As the year comes to a close it is nice to finish old projects so you can have a clean slate for the New Year. In that spirit, here are answers to a few questions that my patients have asked through the year. Keep this information in mind as you start of 2013 with new resolutions to get or stay healthy!
What is the best sugar substitute?
There are currently six categories of non-nutritive sugar substitutes on the market: acesulfame potassium (Sweet One®), sucralose (Splenda®), neotame, aspartame (Equal®), saccharin and rebiana (Truvia®). All have been labeled as safe in the quantities recommended by the Food and Drug Administration (FDA). These quantities exceed by a large margin the amount consumed by the general user. However, theJoslinDiabetesCenterbelieves that the safety of these substitutes have not been sufficiently established for use in pregnancy. As a general rule, if you choose to use sugar substitutes it is best to be prudent and limit the total amount you consume each day. For example, a packet of sugar substitute in your coffee once a day, one on your morning cereal and a diet soda would be reasonable.
What is the best fruit to eat? Or “I can’t have grapes, right?”
Fruits provide important vitamins and minerals as well as fiber and a sweet taste in the diet. Two to three servings of fruit should be included in your diet on a daily basis. However, all fruits contain carbohydrate and have to be accounted for in your mealplan, or if you are dosing your insulin based on carbohydrate amounts. Some fruits, such as apples, pears and berries, have a lower glycemic index than others and are digested more slowly, producing a gentler, more rounded glucose curve.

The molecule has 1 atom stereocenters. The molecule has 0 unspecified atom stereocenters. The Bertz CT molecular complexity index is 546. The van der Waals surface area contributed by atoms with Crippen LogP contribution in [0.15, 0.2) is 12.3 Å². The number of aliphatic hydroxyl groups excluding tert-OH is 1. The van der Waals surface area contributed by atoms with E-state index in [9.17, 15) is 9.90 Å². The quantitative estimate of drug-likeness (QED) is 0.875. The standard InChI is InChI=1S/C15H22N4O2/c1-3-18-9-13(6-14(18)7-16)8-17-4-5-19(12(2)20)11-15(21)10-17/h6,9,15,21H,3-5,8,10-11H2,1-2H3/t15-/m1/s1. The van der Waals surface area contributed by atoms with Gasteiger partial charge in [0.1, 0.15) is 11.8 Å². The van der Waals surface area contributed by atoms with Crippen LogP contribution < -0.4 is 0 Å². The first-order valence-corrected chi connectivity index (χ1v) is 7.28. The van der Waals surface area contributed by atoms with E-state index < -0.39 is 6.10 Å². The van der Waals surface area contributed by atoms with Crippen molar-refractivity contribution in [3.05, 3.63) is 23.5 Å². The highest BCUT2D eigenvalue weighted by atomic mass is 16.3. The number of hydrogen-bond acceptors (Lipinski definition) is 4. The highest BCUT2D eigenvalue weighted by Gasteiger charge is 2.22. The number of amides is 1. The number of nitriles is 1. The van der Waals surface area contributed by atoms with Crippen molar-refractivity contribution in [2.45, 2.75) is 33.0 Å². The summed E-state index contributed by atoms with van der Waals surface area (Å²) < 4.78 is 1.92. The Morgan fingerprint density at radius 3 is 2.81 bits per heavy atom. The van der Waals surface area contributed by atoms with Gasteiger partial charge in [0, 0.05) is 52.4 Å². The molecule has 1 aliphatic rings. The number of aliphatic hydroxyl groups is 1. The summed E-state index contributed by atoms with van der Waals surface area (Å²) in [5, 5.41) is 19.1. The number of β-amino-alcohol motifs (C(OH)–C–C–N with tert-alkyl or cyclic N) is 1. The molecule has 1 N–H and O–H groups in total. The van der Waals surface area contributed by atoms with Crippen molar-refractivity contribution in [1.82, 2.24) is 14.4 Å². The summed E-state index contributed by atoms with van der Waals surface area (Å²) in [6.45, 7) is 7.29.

Although often perceived as high glycemic index grapes are actually in the low moderate range on the scale. Because it’s often difficult to stay within the recommended portion size of 12 large or 17 small grapes, many people see high blood glucose numbers after eating grapes.
Why is it a problem having only (non-starchy) vegetables and meat for dinner?
Skipping a significant source of carbohydrate at meals can lead to hypoglycemia for those taking insulin or oral medicines that cause the pancreas to secret insulin. For those on lifestyle control or medications such as metformin, the risk of hypoglycemia isn’t an issue. Rather, if you are avoiding carbohydrate foods at one meal you may be eating too many at another or if you are limiting or avoiding them altogether you may be missing out on a number of important nutrients, such as the B vitamins, magnesium, copper, phosphorus, iron, calcium and fiber.